OK, so first all i just wanted to say a big thanks to all on the forum, this inspired me to build my first Volumio media streamer and for a non Linux user i found this forum invaluable.
Initially when i discovered this project i was looking to just use a standard original Raspberry Pi B that i had lying around until i found that you could get a Wolfson DAC very cheaply that fits with the 26pin GPIO connecteor (and the 8 pin header that Cirrus use sprung loaded pins to connect to).
So to start with i took the latest release of Volume (1.55) and followed the instructions from here (bostonenginerd.com/posts/ge … h-volumio/) to patch in the Wolfson DAC drivers, this was a little bit of a challenge for me as i only have Windows and Mac computers available so being able to access the Linux partition to copy the necessary LIB files to was going to be awkward, however i found a Knoppix Linux distro that boots from CD and was able to boot my laptop into Linux and access the SD card slot to make the necessary changes.
Once the image was modified i was then able to boot the Pi and add my NAS shares for both CD quality music and my 24/96 & 24/192 hi-res audio and play them quite happily using a pair of cheap Logitech USB speakers i had lying around, so at this point i had a working Pi configured to play all my music, web radio and after enabling Spotify and adding my details i could also access my Spotify playlists.
Initially i decided to try to fit the Pi, Wolfson DAC, amplifier and power supply in quite a small unit which i bought from Ebay (ebay.co.uk/itm/Aluminum-chas … 3a9d057b51), however with what i had available this clearly wasn’t going to be achievable so i had to re-think the power supply and my brother suggested that i use an original Xbox 360 psu, the beauty of this is that it has a permanent 5v line and a switched 12v line that only powers up when 5v is connected to the remote wire and it delivers 14A on the 12v line so i would have plenty of power for any amp i wanted.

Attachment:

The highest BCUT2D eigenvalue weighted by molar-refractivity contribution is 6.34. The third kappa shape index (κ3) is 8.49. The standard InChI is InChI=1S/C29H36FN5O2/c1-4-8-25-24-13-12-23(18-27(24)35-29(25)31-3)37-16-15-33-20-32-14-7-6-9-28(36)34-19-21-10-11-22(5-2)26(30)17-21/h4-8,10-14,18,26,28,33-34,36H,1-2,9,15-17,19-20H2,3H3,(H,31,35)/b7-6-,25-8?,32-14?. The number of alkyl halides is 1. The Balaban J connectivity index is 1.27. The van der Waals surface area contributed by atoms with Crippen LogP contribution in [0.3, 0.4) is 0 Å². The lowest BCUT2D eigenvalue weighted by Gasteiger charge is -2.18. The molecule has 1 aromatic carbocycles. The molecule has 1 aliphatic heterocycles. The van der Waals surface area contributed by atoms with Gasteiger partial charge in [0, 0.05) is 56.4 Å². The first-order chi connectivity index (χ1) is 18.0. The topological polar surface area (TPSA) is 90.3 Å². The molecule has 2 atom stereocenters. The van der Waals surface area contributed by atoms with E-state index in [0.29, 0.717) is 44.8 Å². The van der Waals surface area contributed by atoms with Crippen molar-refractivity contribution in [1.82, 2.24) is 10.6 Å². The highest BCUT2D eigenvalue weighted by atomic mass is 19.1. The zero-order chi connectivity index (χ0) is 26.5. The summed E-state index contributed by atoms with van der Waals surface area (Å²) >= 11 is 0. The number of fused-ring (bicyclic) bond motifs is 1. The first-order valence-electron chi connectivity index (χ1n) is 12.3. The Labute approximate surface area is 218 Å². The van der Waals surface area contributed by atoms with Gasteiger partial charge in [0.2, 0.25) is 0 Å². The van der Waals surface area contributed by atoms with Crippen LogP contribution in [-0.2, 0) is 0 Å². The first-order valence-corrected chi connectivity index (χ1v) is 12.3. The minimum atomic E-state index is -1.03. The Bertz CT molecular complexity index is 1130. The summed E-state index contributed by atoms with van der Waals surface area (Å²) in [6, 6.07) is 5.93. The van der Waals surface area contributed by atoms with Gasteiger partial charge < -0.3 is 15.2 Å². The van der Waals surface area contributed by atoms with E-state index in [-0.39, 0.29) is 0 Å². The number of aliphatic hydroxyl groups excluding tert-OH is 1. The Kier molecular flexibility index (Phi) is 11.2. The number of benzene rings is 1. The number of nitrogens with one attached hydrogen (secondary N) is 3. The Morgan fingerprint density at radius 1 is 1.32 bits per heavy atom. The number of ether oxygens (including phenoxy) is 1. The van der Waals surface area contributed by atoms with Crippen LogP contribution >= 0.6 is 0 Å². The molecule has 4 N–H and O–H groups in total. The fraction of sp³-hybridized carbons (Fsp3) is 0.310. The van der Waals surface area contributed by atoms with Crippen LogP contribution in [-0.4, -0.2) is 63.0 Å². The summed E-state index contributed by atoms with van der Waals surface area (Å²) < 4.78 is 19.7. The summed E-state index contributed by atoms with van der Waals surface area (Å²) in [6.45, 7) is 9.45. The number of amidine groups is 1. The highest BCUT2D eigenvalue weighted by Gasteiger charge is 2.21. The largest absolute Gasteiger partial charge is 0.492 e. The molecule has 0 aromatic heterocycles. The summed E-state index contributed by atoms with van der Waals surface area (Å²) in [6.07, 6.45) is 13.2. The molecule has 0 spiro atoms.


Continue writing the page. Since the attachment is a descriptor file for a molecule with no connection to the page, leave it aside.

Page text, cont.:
To enable me to power the Pi on with a momentary switch and so that the Pi will shutdown completely when i shut it down i used a pi-supply (pi-supply.com/product/pi-su … er-switch/), this would allow me to safely switch the Pi on and off ATX style.
The other advantage of this is that i could connect the 12v remote wire from the Xbox PSU to the output of the Pi-Supply so that it would trigger the 12v line and power on the amp circuit and power light only when the PI was powered on, the amp was from Ebay (ebay.co.uk/itm/MKIII-Tripath … 3a8c789060), which is a copy of the Arjen Helder Tripath amp that had rave reviews for a Class T amp (please not the description does not match the amp 2.2uf caps are actually 1.8Uf caps, the coils are SMD and not micro torodial , it clearly used cheaper components which made me a little sceptical but it was only £18 (more on this later).